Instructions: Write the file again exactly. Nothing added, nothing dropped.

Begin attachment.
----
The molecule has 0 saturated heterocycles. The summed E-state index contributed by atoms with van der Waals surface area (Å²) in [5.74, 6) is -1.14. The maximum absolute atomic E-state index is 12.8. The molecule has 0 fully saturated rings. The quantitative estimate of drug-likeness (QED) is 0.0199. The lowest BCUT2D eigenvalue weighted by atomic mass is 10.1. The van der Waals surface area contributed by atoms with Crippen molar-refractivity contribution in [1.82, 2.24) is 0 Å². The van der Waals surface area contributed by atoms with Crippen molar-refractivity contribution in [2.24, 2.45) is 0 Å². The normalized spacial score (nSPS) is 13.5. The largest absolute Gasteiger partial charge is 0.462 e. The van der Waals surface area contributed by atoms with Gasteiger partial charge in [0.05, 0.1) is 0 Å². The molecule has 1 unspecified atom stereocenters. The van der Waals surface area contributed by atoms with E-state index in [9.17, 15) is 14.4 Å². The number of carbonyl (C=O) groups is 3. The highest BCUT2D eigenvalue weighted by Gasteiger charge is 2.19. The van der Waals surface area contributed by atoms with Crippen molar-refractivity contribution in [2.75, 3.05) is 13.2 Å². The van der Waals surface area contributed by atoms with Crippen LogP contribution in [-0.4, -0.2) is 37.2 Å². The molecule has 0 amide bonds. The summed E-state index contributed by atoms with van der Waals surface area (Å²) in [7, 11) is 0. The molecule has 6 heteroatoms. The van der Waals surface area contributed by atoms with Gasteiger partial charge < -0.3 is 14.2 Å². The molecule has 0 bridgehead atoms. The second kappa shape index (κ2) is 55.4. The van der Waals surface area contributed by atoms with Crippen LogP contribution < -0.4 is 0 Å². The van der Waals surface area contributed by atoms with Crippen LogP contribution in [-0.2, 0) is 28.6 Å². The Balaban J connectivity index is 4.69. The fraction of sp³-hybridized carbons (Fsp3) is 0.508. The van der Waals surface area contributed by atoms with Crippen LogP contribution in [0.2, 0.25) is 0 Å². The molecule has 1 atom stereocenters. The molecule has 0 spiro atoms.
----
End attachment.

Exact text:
The molecule has 0 saturated heterocycles. The summed E-state index contributed by atoms with van der Waals surface area (Å²) in [5.74, 6) is -1.14. The maximum absolute atomic E-state index is 12.8. The molecule has 0 fully saturated rings. The quantitative estimate of drug-likeness (QED) is 0.0199. The lowest BCUT2D eigenvalue weighted by atomic mass is 10.1. The van der Waals surface area contributed by atoms with Crippen molar-refractivity contribution in [1.82, 2.24) is 0 Å². The van der Waals surface area contributed by atoms with Crippen molar-refractivity contribution in [2.24, 2.45) is 0 Å². The normalized spacial score (nSPS) is 13.5. The largest absolute Gasteiger partial charge is 0.462 e. The van der Waals surface area contributed by atoms with Gasteiger partial charge in [0.05, 0.1) is 0 Å². The molecule has 1 unspecified atom stereocenters. The van der Waals surface area contributed by atoms with E-state index in [9.17, 15) is 14.4 Å². The number of carbonyl (C=O) groups is 3. The highest BCUT2D eigenvalue weighted by Gasteiger charge is 2.19. The van der Waals surface area contributed by atoms with Crippen molar-refractivity contribution in [2.75, 3.05) is 13.2 Å². The van der Waals surface area contributed by atoms with Crippen LogP contribution in [-0.4, -0.2) is 37.2 Å². The molecule has 0 amide bonds. The summed E-state index contributed by atoms with van der Waals surface area (Å²) in [7, 11) is 0. The molecule has 6 heteroatoms. The van der Waals surface area contributed by atoms with Gasteiger partial charge < -0.3 is 14.2 Å². The molecule has 0 bridgehead atoms. The second kappa shape index (κ2) is 55.4. The van der Waals surface area contributed by atoms with Crippen LogP contribution < -0.4 is 0 Å². The van der Waals surface area contributed by atoms with Crippen LogP contribution in [-0.2, 0) is 28.6 Å². The Balaban J connectivity index is 4.69. The fraction of sp³-hybridized carbons (Fsp3) is 0.508. The van der Waals surface area contributed by atoms with Crippen LogP contribution in [0.2, 0.25) is 0 Å². The molecule has 1 atom stereocenters. The molecule has 0 spiro atoms.